## Purpose of Profit and Loss Forecast

The purpose of a profit and loss forecast is an estimation of future profitability or losses for a company.

It is the easiest way to understand how much money the business earns and will earn in the future. The net profit of a company shows how much money will come from the business. The net profit is the final line of the profit and loss forecast.

In addition, the profit and loss forecast is an important tool for business owners, CEOs, and managers in making decisions about the company development and updating the strategy.

I will show you why. As the profit and loss forecast **shows the future profitability** of the company, you can see the **factors that influence it** in advance and improve them.

Let’s discuss below** how to improve the business profitability **using the profit and loss forecast.

It can also be used by investors to make decisions about whether to invest in a company.

## How to Improve a Business Profitability Using Profit and Loss Forecast

A **profit forecast** is not an exact prediction of future profitability, but rather an estimation based on the data for previous periods and other factors.

A certain list of variables can impact profitability, they will be considered below in detail.

**The main variables** that can impact profitability include:

- Sales volume;
- Selling prices;
- Costs of goods sold;
- Operating expenses;
- Interest expense;
- Taxes.

To **improve profitability** business owners or managers should think about what action can be taken:

- to increase sales volume and selling prices;
- to decrease expenses: costs of goods sold; operating expenses; Interest expenses; and taxes.

Having the profit and loss forecast, you can see, how can be changed the net profit of the company, when you change even 1 variable.

**For example**, your company sells T-shirts with prints for $12. The company sells on average 200 T-shirts per month and has monthly expenses in the amount of $400. You spend $5 to produce one T-shirt.

In this case, **net profit per month** = $12* 200 units – $5* 200 units – $400 = ($12-$5)*200 – $400 = $7*200 – $400 = $1000

If you increase the selling price or decrease the cost of goods sold to $1, the net profit per month will increase by $200 (by $2400 per year). So, you have 14% of the net profit growth in the case of increasing the selling price or decreasing the cost of goods sold to $1.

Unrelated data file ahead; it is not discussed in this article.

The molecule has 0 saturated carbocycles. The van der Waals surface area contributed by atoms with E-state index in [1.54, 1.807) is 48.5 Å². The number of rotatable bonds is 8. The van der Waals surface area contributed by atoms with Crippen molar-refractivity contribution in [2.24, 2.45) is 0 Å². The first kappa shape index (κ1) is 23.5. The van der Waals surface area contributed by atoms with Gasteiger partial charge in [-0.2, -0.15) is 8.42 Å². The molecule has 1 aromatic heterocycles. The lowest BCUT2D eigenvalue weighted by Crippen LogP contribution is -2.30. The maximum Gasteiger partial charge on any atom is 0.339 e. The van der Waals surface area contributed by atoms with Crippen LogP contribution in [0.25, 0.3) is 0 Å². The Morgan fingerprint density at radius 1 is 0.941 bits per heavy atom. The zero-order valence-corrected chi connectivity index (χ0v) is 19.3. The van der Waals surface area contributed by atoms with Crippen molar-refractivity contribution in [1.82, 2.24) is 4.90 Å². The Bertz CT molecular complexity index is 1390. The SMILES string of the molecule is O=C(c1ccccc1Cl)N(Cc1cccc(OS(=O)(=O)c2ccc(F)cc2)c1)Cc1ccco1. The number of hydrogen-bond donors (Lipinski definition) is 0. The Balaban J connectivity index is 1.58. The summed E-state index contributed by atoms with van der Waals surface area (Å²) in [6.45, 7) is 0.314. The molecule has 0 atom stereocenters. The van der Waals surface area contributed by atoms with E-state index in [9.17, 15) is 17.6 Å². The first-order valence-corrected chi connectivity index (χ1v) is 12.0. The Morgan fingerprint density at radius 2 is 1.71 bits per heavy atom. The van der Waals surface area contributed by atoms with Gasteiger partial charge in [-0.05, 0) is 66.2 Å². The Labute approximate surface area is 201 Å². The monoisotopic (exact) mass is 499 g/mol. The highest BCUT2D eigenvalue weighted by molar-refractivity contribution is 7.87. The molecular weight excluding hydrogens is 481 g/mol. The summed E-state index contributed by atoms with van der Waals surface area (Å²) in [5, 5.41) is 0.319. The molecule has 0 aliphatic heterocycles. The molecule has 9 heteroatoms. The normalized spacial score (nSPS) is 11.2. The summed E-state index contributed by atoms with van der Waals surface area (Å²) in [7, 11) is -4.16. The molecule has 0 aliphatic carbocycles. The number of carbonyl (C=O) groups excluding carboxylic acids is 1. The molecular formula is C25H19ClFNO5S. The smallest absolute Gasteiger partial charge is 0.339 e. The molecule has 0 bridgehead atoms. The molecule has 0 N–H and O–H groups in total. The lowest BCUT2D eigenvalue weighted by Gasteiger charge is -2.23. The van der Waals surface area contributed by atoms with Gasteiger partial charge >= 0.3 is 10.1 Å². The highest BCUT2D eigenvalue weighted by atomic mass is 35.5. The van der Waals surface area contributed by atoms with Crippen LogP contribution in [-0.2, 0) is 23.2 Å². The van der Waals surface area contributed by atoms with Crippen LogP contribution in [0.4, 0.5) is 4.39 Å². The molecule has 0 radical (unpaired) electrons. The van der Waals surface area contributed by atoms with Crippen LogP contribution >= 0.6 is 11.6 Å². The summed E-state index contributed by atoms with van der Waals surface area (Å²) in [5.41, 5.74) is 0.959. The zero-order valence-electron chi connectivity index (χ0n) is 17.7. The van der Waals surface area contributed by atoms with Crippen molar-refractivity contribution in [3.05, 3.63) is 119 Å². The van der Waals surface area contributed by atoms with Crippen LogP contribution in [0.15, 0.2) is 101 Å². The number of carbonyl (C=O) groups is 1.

**Explanation**: **new** **net profit per month** = $13* 200 units – $5* 200 units – $400 = ($13-$5)*200 – $400 = $8*200 – $400 = $1200

**Net profit growth** = ($1200 – $1000)/$1000*100% = 20%

As you can see, one action led to an increase on the net profit by 20%.

## Steps of Profit and Loss Forecast

**Revenue forecasting:**- Sale volume forecast for each product/service;
- Prices estimation for each product/service;
- Revenue calculation multiplying sale volume on corresponding prices of the product/service;
- Total revenue calculation summarising revenue for each product/service.

**Cost of goods sold calculation:**- Estimation of variable expenses for each product/service;
- Cost of goods sold calculation multiplying sale volume on corresponding variable expenses of the product/service;
- The total cost of goods sold calculation summarizing the cost of goods sold for each product/service.

- Note: If you have no variable costs in your business point #2 can be missed.

**Gross margin calculation**= Total amount from point #1 minus total amount of point # 2.**Fixed monthly cost estimation.**

It can be the monthly rent cost of premises, depreciation amount, salary of staff; taxes, etc.**Net profit calculation**= Total amount from point #3 minus the total amount of point # 4.

## Profit and Loss Forecast Template

A profit forecast is usually done by using a profit and loss statement forecast. Please find below the detailed template of the profit and loss forecast.

Profit forecasts can be done on a monthly, quarterly, or annual basis.

# | Financial indicator | Year 1 | Year 2 … | Comments |